All those zealots who promised you some sort of magical conception of afterlife were lying through their teeth.
Death isn't that bad. It's not too different from falling into anesthetic sleep. You end up not all that sure where life ceased and death began. It's inaccurate to say death begins though, because death, or at least the act of being dead, doesn't really begin or end or have any sort of middle. That's how I see it anyway and I should know, since I see everything.
When you die the happenings of the world go on permanent parallel hiatus, societies that had been lively and abuzz stand silent and frozen like photographs without photographs, an entire civilization stuck in a moment waiting for a flash.
You can wait. Wait for it all to start up again. Wait with bating pretense. It's not moving.
The farseeing throng of Earth's intellectuals couldn't foresee this. I imagined heaven or hell or reincarnation or a basement card game with my great-grandfathers. I got loneliness. I got the privilege to be privy to the personal split-seconds of six billion people. A sleeping policeman parked outside a convenience store. The brilliant geophysicist in his study reading Archie comics. An admirable lady hitting the bong.
When you die your senses disappear. You don't need them anymore. What you're left with is the ability to move throughout the world, perceiving things as a movie camera would, able to travel up and down and all around the Earth. I tried to go to space once but I guess there is an end of the universe and it's only miles above us. The Mariana Trench is far too dark to navigate.
Your body remains in hiatus. The first thing you see when you're dead is you. Dead. The final breath dancing above your head, ready to disperse into a vibrant world. That breath has been dancing above my former head for quite some time now in Room 345 of Glendon-Krantz Memorial Hospoital. It's never going to disperse.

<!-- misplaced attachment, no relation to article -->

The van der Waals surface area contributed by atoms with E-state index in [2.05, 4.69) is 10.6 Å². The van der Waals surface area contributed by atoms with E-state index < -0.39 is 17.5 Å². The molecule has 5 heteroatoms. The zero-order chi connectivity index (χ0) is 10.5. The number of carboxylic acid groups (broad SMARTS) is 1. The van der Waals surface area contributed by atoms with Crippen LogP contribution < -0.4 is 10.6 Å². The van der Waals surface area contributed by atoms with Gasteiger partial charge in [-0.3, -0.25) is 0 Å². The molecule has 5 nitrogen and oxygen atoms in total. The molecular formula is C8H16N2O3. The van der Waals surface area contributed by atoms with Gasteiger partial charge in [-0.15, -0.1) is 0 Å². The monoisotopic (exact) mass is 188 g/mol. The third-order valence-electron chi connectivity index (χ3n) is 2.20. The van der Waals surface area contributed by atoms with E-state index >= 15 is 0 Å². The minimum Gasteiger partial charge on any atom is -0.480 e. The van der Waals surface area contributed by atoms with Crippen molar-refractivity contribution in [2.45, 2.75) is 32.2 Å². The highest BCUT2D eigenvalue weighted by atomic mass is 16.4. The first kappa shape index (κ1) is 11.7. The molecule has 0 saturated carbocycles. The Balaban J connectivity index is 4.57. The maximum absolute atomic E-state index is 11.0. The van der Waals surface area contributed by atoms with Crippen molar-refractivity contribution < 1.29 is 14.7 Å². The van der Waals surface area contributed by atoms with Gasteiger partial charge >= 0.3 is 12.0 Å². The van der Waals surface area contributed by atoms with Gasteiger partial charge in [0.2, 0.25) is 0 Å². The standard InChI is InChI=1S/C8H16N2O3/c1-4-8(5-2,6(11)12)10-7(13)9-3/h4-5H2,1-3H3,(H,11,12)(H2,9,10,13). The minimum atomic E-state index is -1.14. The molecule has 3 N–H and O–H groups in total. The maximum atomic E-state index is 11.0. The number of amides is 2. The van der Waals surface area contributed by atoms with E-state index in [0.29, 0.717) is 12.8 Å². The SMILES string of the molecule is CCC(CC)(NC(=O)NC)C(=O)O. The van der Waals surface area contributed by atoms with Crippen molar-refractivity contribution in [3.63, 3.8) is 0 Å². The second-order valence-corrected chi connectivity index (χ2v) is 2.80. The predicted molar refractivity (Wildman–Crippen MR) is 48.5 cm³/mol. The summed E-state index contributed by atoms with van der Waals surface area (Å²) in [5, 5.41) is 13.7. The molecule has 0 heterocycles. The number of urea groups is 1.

I was never hypersensitive to the actions of others, but I have to admit that it kind of smarts that my brother was partying in Vegas when I died. And that my sister was on the beach in Santa Monica applying an extra layer of suntan lotion to her already burnt skin. My ex-wife was too busy fucking her boyfriend to ring me and see how I was doing.
I had hoped maybe I'd see Mom and Pop when I got here. Instead I'm just stuck with all the people I had already been sharing space with for 34 years. What's another eternity between friends?
It was interesting for a while to explore snapshots of the lives of top Hollywood celebrities or sports superstars or senators who all appear to be doing the political minimum up in Washington D.C. That feels like eons ago. It might just be, though who knows how long an eon is. I'd check but the books are all frozen in time. I can't measure my time here in days because days depend on the rotation of the Earth and this ball hasn't spun in ages.
It's been forever.